Joanne Sanders  $9,686.36
John Barth  $8,487
LeRoy Roibinson  $6,019

Angel Rivera  $5,555.85
Michael Kalscheur  $2,312.63
Barb Malone  $1,487.50  (number taken off 2010 annual report; 2011 pre-primary report not posted yet)
Jackie Cissell  $741.27

So all the Democrats rank ahead of all the Republicans.  Democrats have an edge about 3.5 to 1 in at-large fundraising.

Did Superintendent Tony Bennett Throw Schools Under the Bus?; Bennett Gives Away 85% of Funds in Behind Closed Doors Deal Cut With AG Greg Zoeller

The answer is almost certainly "yes."

Superintendent of Public Instruction
Tony Bennett
While calling around to school district attorneys this week, I learned quite a bit about what was happening behind the scenes regarding civil forfeiture.  Apparently a number of school districts and education associations were interested in the issue raised by our lawsuit challenging the fact that county prosecutors and law enforcement types all over the state were simply pocketing all civil forfeiture proceeds instead of only the "costs" of the law enforcement. The amount above costs is required to go to the common school fund.  In the one county which was complying with the law, Wayne County, 26% went to cover law enforcement costs, while 74% went to the Common School Fund.

According to several sources Superintendent of Public Instruction Tony Bennnett told school districts to not help us in the litigation.  Several education groups and school district leaders apparently had presentations ready to present to the legislature with respect to the bill introduced to reform how civil forfeiture proceeds were to be divided, but were told by Bennett not to testify, that he would cut a deal with Attorney General Greg Zoeller regarding the civil forfeiture money.  As a result, the only people the legislative committees heard from were law enforcement officials and Bennett's office.

The deal Bennett cut with Zoeller was beyond horrible.  It allows law enforcement officials to pocket 85% of civil forfeiture proceeds while schools would only get 15%.  Even the worst negotiator in the world could have easily cut a 50-50 deal.  85% for law enforcement certainly creates the problem of policing for profit, the very thing that has led to the horror stories that have dominated many of the headlines over the past few years.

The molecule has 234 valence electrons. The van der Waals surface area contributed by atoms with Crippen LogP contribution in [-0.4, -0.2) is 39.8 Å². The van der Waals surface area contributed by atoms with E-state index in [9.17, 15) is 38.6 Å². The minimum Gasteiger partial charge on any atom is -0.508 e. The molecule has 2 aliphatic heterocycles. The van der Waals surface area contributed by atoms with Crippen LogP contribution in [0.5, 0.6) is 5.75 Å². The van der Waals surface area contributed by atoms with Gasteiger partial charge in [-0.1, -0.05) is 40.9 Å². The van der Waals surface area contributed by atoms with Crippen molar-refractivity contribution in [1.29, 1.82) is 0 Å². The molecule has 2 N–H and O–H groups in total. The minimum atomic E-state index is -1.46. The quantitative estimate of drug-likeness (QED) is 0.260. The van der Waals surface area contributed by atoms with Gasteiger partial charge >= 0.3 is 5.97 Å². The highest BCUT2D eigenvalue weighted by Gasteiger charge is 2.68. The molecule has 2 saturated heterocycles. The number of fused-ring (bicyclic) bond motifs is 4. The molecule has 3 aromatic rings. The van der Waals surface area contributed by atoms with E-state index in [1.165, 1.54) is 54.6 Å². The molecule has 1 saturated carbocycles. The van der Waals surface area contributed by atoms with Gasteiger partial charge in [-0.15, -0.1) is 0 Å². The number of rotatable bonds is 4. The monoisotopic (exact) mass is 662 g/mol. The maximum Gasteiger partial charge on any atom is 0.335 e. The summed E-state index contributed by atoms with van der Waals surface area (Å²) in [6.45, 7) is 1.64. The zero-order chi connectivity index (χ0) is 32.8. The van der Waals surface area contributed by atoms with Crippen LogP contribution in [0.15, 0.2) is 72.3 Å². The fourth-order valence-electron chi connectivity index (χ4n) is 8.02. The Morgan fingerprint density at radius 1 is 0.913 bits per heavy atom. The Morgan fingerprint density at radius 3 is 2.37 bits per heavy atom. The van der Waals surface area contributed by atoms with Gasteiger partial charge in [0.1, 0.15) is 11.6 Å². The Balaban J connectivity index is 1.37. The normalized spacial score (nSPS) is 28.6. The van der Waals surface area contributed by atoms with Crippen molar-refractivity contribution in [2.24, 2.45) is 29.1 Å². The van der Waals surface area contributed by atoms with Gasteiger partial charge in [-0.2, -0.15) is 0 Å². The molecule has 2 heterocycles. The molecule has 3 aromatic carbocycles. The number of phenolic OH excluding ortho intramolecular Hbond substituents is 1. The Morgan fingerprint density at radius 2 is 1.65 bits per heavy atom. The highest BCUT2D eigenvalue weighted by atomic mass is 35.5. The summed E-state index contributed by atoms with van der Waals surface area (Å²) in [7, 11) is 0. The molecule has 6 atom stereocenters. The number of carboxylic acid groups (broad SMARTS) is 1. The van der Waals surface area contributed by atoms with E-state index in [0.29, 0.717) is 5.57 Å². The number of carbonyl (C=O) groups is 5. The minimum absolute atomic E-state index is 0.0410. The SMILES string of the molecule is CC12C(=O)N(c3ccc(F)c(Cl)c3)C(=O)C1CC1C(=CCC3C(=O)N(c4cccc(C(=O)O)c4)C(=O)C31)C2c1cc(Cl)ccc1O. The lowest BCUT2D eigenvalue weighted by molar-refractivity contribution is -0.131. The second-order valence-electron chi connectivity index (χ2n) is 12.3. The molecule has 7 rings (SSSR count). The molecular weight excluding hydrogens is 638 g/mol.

By the time the education establishment found out what happened, it was too late.  The 85% bill has passed both chambers.  Now the only hope may be that rare gubernatorial veto.

Fortunately, there is that silly thing called the Constitution.  Indiana's Constitution says that the Common School Fund is made up of "all forfeitures."  The Attorney General, on behalf of his "clients" the county prosecutors, wrote a poorly written and reasoned opinion a couple years ago that said "all" didn't actually mean "all" and the constitutional provision didn't cover civil forfeitures.  (That opinion contradicted an earlier AG opinion.)  Judge Timothy Oakes opined in his opinion dismissing our qui tam that "all" did, in fact mean "all", and that the AG's opinion on the subject was all wet.  We agree, as do a number of attorneys, including legislators.

Today we amended our complaint  to be a straight class action taxpayer challenge to the constitutionality of the civil forfeiture law.  While many school districts have expressed interest, they all so far have feared jumping on board due to possible retaliation by Bennett. We may still add a school district or two as well as an education association.  Given the lack of cooperation from Zoeller and Bennett, and the inane 85% deal Bennett agreed to, we feel we have no choice but to challenge the constitutionality of the law as suggested by Judge Oakes.  If the law is declared unconstitutional, law enforcement gets 0% while the schools get 100% of civil forfeiture.

I began as a huge fan of Superintendent Tony Bennett.  I believe in almost all of his reforms, although not always his manner of pursuing them.  But when it came to a golden opportunity to do something for the schools, he decided to curry favor with prosecutors and law enforcement officials.  Bennett's political ambitions should not have been placed ahead of the welfare of schools and school children.  But in this case it was.

Thursday, April 14, 2011

Indianapolis City-County Council Race; Don't Forget the Female Factor

Over at Indy Democrat, Jon Easter pens a column about the effect ballot placement has on election results.  He suggests that the Republican challenger to the slate, Jocelyn-Tandy Adande, who is first on the list of five candidates could have an advantage.

Easter is right, of course. Ballot placement does have an effect, in  particular on who wins in a list race.  The worst place is to be in the middle of a list.  Candidates at the very end tend to stand out a little more than those who are in the middle of the pack.  The best place to study this effect is in delegate races where most primary voters know few if any of the delegates.  In those races, those who are near the top of the alphabetical list tend to score better.